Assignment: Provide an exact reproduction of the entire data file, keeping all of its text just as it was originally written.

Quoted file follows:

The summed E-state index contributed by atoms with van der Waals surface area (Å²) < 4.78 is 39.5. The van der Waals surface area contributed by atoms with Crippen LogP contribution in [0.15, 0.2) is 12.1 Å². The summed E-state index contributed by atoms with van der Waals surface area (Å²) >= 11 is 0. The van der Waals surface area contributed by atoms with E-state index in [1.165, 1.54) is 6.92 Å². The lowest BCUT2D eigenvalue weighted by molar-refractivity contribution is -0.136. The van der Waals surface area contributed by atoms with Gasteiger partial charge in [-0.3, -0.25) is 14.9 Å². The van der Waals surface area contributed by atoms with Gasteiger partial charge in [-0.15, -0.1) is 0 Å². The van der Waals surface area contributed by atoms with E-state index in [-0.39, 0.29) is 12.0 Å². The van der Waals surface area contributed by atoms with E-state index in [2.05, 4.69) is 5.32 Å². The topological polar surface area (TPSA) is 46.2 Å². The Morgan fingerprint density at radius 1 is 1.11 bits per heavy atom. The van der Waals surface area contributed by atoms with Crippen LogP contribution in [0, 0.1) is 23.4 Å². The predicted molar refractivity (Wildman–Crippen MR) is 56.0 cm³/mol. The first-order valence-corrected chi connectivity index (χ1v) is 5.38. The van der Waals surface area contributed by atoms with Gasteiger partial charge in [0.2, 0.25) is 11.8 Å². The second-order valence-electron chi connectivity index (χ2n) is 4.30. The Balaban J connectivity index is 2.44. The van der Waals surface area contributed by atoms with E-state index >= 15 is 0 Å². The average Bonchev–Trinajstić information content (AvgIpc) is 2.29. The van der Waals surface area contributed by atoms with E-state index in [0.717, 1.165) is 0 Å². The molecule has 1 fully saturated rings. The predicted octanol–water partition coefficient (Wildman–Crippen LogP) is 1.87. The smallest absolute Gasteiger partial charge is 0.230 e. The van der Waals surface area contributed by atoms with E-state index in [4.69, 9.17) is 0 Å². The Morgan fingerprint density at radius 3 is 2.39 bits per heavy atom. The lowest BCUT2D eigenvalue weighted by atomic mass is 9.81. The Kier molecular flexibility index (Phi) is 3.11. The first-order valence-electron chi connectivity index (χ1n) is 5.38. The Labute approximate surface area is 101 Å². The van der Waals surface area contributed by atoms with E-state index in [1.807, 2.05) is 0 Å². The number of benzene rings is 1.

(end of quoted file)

The summed E-state index contributed by atoms with van der Waals surface area (Å²) < 4.78 is 39.5. The van der Waals surface area contributed by atoms with Crippen LogP contribution in [0.15, 0.2) is 12.1 Å². The summed E-state index contributed by atoms with van der Waals surface area (Å²) >= 11 is 0. The van der Waals surface area contributed by atoms with E-state index in [1.165, 1.54) is 6.92 Å². The lowest BCUT2D eigenvalue weighted by molar-refractivity contribution is -0.136. The van der Waals surface area contributed by atoms with Gasteiger partial charge in [-0.3, -0.25) is 14.9 Å². The van der Waals surface area contributed by atoms with Gasteiger partial charge in [-0.15, -0.1) is 0 Å². The van der Waals surface area contributed by atoms with E-state index in [-0.39, 0.29) is 12.0 Å². The van der Waals surface area contributed by atoms with E-state index in [2.05, 4.69) is 5.32 Å². The topological polar surface area (TPSA) is 46.2 Å². The Morgan fingerprint density at radius 1 is 1.11 bits per heavy atom. The van der Waals surface area contributed by atoms with Crippen LogP contribution in [0, 0.1) is 23.4 Å². The predicted molar refractivity (Wildman–Crippen MR) is 56.0 cm³/mol. The first-order valence-corrected chi connectivity index (χ1v) is 5.38. The van der Waals surface area contributed by atoms with Gasteiger partial charge in [0.2, 0.25) is 11.8 Å². The second-order valence-electron chi connectivity index (χ2n) is 4.30. The Balaban J connectivity index is 2.44. The van der Waals surface area contributed by atoms with E-state index >= 15 is 0 Å². The average Bonchev–Trinajstić information content (AvgIpc) is 2.29. The van der Waals surface area contributed by atoms with E-state index in [0.717, 1.165) is 0 Å². The molecule has 1 fully saturated rings. The predicted octanol–water partition coefficient (Wildman–Crippen LogP) is 1.87. The smallest absolute Gasteiger partial charge is 0.230 e. The van der Waals surface area contributed by atoms with E-state index in [4.69, 9.17) is 0 Å². The Morgan fingerprint density at radius 3 is 2.39 bits per heavy atom. The lowest BCUT2D eigenvalue weighted by atomic mass is 9.81. The Kier molecular flexibility index (Phi) is 3.11. The first-order valence-electron chi connectivity index (χ1n) is 5.38. The Labute approximate surface area is 101 Å². The van der Waals surface area contributed by atoms with E-state index in [1.807, 2.05) is 0 Å². The number of benzene rings is 1.